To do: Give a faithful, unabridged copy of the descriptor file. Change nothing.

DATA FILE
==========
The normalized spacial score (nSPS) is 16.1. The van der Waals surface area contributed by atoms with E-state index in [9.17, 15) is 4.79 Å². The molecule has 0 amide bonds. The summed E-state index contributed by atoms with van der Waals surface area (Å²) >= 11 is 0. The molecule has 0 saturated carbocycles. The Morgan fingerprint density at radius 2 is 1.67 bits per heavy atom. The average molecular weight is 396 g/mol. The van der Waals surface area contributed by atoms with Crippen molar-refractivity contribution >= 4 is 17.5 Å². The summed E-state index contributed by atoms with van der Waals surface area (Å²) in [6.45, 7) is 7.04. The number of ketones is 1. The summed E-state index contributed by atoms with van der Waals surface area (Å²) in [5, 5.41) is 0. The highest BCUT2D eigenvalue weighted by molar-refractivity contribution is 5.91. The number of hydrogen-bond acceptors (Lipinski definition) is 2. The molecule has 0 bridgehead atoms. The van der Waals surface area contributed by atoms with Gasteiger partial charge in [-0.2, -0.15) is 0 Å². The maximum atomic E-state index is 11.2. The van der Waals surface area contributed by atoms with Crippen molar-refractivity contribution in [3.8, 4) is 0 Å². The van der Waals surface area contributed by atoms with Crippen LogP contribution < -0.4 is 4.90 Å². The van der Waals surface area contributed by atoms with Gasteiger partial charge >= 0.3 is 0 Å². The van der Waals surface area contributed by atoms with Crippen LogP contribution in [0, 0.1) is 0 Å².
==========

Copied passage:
The normalized spacial score (nSPS) is 16.1. The van der Waals surface area contributed by atoms with E-state index in [9.17, 15) is 4.79 Å². The molecule has 0 amide bonds. The summed E-state index contributed by atoms with van der Waals surface area (Å²) >= 11 is 0. The molecule has 0 saturated carbocycles. The Morgan fingerprint density at radius 2 is 1.67 bits per heavy atom. The average molecular weight is 396 g/mol. The van der Waals surface area contributed by atoms with Crippen molar-refractivity contribution >= 4 is 17.5 Å². The summed E-state index contributed by atoms with van der Waals surface area (Å²) in [6.45, 7) is 7.04. The number of ketones is 1. The summed E-state index contributed by atoms with van der Waals surface area (Å²) in [5, 5.41) is 0. The highest BCUT2D eigenvalue weighted by molar-refractivity contribution is 5.91. The number of hydrogen-bond acceptors (Lipinski definition) is 2. The molecule has 0 bridgehead atoms. The van der Waals surface area contributed by atoms with Gasteiger partial charge in [-0.2, -0.15) is 0 Å². The maximum atomic E-state index is 11.2. The van der Waals surface area contributed by atoms with Crippen molar-refractivity contribution in [3.8, 4) is 0 Å². The van der Waals surface area contributed by atoms with Crippen LogP contribution < -0.4 is 4.90 Å². The van der Waals surface area contributed by atoms with Gasteiger partial charge >= 0.3 is 0 Å². The van der Waals surface area contributed by atoms with Crippen LogP contribution in [0, 0.1) is 0 Å².